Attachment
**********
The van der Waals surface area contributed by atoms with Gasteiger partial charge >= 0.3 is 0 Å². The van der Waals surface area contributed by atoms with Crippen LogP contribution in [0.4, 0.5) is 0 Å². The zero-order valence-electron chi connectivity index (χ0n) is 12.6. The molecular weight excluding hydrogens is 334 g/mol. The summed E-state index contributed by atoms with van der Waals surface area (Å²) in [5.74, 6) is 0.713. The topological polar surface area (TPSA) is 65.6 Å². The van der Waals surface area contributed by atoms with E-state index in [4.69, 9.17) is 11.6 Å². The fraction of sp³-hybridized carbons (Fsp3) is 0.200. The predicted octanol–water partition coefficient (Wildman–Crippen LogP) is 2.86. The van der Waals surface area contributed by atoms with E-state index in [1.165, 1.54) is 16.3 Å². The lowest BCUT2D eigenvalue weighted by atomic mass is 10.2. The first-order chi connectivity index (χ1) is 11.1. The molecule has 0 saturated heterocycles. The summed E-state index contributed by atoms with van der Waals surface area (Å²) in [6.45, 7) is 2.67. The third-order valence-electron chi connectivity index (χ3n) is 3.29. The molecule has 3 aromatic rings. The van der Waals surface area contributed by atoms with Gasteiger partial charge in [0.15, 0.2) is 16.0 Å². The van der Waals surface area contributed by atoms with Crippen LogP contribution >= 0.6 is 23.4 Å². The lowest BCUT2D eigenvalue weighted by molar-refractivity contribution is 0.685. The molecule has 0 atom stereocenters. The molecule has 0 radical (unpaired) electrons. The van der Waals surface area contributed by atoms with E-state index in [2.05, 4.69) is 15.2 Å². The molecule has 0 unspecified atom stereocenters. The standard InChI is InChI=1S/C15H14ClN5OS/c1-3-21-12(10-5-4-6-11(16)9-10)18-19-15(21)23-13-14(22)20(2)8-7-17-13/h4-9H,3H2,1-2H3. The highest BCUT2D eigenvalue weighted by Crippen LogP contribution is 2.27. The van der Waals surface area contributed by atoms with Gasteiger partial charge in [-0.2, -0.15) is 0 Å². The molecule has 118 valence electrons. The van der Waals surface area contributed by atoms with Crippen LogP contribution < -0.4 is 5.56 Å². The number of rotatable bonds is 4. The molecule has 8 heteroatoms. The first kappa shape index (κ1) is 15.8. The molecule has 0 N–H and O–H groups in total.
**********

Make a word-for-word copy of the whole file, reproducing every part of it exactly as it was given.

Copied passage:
The van der Waals surface area contributed by atoms with Gasteiger partial charge >= 0.3 is 0 Å². The van der Waals surface area contributed by atoms with Crippen LogP contribution in [0.4, 0.5) is 0 Å². The zero-order valence-electron chi connectivity index (χ0n) is 12.6. The molecular weight excluding hydrogens is 334 g/mol. The summed E-state index contributed by atoms with van der Waals surface area (Å²) in [5.74, 6) is 0.713. The topological polar surface area (TPSA) is 65.6 Å². The van der Waals surface area contributed by atoms with E-state index in [4.69, 9.17) is 11.6 Å². The fraction of sp³-hybridized carbons (Fsp3) is 0.200. The predicted octanol–water partition coefficient (Wildman–Crippen LogP) is 2.86. The van der Waals surface area contributed by atoms with E-state index in [1.165, 1.54) is 16.3 Å². The lowest BCUT2D eigenvalue weighted by atomic mass is 10.2. The first-order chi connectivity index (χ1) is 11.1. The molecule has 0 saturated heterocycles. The summed E-state index contributed by atoms with van der Waals surface area (Å²) in [6.45, 7) is 2.67. The third-order valence-electron chi connectivity index (χ3n) is 3.29. The molecule has 3 aromatic rings. The van der Waals surface area contributed by atoms with Gasteiger partial charge in [0.15, 0.2) is 16.0 Å². The van der Waals surface area contributed by atoms with Crippen LogP contribution >= 0.6 is 23.4 Å². The lowest BCUT2D eigenvalue weighted by molar-refractivity contribution is 0.685. The molecule has 0 atom stereocenters. The molecule has 0 radical (unpaired) electrons. The van der Waals surface area contributed by atoms with E-state index in [2.05, 4.69) is 15.2 Å². The molecule has 0 unspecified atom stereocenters. The standard InChI is InChI=1S/C15H14ClN5OS/c1-3-21-12(10-5-4-6-11(16)9-10)18-19-15(21)23-13-14(22)20(2)8-7-17-13/h4-9H,3H2,1-2H3. The highest BCUT2D eigenvalue weighted by Crippen LogP contribution is 2.27. The van der Waals surface area contributed by atoms with Gasteiger partial charge in [-0.2, -0.15) is 0 Å². The molecule has 118 valence electrons. The van der Waals surface area contributed by atoms with Crippen LogP contribution < -0.4 is 5.56 Å². The number of rotatable bonds is 4. The molecule has 8 heteroatoms. The first kappa shape index (κ1) is 15.8. The molecule has 0 N–H and O–H groups in total.